How to Stay in the Comfort Zone When Travelling with Arthritis

Arthritis is the collective name given to a large group of conditions which affect your joints. What they all share in common is they can make life miserable for sufferers, with severe pain, discomfort and stiffness making day-to-day mobility an issue.

Such symptoms can also make travel difficult. For some arthritis patients, sitting for hours on an aeroplane with restricted leg movement can lead to their joints seizing up completely. Long waits in airport queues can trigger excruciating pain, while for people with arthritis in their hands and arms, lifting heavy luggage can be impossible.

Not surprisingly, the prospect of travelling can quickly lose its appeal for many people living with arthritis. Managing symptoms and avoiding flare-ups becomes a top priority, as does taking precautions should you need medical attention.

Pain relief

Pain is what makes most arthritic conditions potentially so debilitating. It is not uncommon to hear patients describe symptoms by saying it feels as if they are being stabbed with a knife or burnt. When travelling, it is therefore essential that sufferers carry adequate pain relief medication.

Talk to you doctor about the most appropriate options. If you are on prescription painkillers, the best advice is to carry more than you are likely to need with you. Be aware, however, that some countries have restrictions on certain pain-killing medications, especially if they are opioid-based. It may be advisable to opt for over-the-counter varieties instead, or take a letter from your doctor explaining what you are carrying the medication for.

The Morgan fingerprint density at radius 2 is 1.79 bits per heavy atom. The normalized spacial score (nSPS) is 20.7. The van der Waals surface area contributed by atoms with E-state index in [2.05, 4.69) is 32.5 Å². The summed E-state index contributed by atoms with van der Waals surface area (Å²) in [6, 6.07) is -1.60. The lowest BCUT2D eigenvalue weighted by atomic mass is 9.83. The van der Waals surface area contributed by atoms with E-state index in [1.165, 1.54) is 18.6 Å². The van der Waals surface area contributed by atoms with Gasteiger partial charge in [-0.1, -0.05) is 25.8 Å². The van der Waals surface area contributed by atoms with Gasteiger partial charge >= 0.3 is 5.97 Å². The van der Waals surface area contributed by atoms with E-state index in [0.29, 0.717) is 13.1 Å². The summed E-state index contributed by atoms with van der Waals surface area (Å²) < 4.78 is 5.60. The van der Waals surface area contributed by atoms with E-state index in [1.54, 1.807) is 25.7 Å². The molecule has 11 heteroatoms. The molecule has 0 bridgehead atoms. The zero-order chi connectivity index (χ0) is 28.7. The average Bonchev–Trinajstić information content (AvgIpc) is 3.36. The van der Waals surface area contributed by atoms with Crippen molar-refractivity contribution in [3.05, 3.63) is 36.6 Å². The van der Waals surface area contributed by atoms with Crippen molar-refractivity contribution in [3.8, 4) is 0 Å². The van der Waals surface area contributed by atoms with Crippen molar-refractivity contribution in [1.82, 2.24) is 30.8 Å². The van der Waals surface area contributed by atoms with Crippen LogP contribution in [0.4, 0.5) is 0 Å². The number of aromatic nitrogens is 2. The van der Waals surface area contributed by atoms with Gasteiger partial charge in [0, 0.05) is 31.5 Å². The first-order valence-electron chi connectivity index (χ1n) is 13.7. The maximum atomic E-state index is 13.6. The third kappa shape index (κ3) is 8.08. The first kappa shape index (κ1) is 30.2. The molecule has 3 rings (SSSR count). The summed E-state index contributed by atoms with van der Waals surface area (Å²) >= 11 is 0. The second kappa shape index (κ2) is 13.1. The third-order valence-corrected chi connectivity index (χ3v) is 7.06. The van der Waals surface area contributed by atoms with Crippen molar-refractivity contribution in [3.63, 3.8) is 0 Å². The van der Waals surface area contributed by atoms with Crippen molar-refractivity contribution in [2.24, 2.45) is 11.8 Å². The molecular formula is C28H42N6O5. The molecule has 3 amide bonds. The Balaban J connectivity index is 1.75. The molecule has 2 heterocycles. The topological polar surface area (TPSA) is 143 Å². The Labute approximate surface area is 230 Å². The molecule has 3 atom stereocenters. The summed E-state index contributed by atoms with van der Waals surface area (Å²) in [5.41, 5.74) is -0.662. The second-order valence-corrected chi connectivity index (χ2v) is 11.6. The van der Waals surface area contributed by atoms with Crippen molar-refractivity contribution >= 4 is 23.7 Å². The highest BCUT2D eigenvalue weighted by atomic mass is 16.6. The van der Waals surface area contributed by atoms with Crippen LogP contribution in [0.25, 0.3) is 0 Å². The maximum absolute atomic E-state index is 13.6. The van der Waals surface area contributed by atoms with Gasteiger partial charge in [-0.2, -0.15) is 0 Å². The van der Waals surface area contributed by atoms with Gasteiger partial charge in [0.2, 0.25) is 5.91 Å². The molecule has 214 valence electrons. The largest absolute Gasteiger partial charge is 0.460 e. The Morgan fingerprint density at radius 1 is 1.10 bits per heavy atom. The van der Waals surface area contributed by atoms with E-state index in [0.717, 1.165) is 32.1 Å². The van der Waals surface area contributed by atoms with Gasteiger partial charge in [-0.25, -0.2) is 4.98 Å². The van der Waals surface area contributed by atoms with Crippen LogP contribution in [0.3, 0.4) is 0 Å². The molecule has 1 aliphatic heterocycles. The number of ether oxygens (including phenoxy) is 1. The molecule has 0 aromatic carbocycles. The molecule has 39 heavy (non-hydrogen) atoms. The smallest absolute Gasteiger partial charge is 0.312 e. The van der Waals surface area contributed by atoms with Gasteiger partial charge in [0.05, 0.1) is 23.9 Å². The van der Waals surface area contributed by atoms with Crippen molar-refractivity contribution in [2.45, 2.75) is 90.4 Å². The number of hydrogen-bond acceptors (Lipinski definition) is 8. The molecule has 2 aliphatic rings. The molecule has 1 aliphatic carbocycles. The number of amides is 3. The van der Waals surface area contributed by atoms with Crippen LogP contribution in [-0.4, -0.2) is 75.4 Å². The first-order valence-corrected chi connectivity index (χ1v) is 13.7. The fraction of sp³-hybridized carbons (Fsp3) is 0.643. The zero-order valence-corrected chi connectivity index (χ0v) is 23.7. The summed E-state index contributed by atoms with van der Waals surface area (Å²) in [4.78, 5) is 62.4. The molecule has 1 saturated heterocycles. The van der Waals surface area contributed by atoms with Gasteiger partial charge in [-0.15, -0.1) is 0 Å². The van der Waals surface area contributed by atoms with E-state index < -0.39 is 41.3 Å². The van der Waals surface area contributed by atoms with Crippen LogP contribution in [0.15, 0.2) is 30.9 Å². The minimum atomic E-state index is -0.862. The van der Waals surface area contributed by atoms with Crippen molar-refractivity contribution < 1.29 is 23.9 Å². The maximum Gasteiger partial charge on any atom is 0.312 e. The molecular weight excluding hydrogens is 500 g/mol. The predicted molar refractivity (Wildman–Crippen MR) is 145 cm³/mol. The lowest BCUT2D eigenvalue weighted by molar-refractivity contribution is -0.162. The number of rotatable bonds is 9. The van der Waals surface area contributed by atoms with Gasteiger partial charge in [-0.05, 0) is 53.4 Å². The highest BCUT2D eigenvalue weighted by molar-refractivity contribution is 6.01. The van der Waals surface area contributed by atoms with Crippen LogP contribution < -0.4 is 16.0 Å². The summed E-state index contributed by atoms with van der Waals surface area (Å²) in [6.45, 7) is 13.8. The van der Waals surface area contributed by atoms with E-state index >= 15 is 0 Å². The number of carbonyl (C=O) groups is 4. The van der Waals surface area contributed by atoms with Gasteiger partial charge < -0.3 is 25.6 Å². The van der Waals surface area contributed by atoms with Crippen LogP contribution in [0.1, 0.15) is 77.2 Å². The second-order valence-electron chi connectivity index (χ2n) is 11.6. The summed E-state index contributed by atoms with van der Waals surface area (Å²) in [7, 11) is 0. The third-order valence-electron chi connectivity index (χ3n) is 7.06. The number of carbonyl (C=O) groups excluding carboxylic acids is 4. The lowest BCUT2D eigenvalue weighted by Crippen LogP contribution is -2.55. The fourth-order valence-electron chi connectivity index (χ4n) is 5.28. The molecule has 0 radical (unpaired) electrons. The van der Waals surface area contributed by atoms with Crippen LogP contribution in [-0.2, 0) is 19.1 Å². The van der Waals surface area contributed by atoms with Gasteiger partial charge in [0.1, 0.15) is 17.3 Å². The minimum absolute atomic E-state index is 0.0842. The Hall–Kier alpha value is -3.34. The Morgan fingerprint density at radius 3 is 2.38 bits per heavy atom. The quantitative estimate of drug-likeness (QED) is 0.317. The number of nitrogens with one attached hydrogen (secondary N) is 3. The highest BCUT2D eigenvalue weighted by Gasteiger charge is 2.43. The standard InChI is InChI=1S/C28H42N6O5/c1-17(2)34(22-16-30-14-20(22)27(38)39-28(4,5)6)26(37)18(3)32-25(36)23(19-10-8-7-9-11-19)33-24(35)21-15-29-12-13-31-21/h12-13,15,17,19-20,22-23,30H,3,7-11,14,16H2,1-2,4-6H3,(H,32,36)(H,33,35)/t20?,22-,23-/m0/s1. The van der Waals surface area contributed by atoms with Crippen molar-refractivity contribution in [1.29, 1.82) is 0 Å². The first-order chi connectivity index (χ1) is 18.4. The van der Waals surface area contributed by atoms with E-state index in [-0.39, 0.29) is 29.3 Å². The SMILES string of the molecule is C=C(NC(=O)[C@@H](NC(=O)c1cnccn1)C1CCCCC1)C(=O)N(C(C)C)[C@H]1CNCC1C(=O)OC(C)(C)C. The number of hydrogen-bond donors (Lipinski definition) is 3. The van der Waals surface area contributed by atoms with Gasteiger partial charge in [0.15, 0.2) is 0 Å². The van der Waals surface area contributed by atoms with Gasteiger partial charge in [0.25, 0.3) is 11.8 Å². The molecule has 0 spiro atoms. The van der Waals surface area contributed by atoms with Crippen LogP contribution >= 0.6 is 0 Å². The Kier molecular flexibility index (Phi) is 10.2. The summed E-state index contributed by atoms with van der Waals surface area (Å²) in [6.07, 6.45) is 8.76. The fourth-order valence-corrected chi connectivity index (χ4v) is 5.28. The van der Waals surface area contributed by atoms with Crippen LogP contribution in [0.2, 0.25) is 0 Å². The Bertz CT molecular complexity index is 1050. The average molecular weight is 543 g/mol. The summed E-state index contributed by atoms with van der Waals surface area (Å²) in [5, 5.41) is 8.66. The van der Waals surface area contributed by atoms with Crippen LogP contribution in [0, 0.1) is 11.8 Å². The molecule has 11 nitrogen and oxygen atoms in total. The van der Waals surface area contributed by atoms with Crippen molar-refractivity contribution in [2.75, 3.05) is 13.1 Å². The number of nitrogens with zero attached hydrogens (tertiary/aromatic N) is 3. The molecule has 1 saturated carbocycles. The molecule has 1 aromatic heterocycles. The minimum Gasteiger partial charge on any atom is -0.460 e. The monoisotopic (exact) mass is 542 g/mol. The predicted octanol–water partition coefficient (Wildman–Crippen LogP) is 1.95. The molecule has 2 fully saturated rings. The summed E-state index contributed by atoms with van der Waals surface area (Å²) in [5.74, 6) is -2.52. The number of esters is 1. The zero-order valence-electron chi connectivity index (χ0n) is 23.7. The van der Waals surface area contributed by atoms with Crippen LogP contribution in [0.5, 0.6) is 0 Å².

Plan ahead for your flight

For most people who travel with arthritis, flying represents the most challenging part of any trip. There are a number of things you can do in advance to minimise the potential impact. One idea, especially if you are on a long haul flight, is to speak to your airline or travel agent about taking a quieter flight where there will be more opportunity to get up and stretch your legs. You may even be able to get a spare seat for sleeping in a more comfortable position.

You can also request seats at the front of each section of the plane where there is more legroom. It is a good idea to speak to your airline about priority boarding and assistance at the airport if mobility is an issue. Other tips include taking good quality supports with you, especially for your back and legs, and also hot and cold packs to help relieve any symptoms you might experience.

Travel insurance for arthritis

Finally, you should consider the possibility that you may need medical assistance while you are away if your symptoms become unmanageable. Medical costs for foreign travellers can be very expensive, which is why all travellers are advised to take out insurance.

If you have a pre-existing medical condition like arthritis, you have to take out specialised travel insurance to suit your condition. This is because standard policies only provide a basic level of cover mainly built around emergency treatment. This does not include any medical interventions for specific conditions, which have to be written into the policy additionally.

Although condition-specific travel insurance does cost more than a basic policy, it is not worth taking the risk of buying a normal policy. Even if you pick up something completely unrelated to your arthritis – a stomach bug, say – and end up needing hospital treatment, if you haven’t declared your arthritis, your whole policy will be invalidated when you try to make a claim. For the sake of saving little extra on your insurance costs, you could find yourself having to pay thousands in medical fees.


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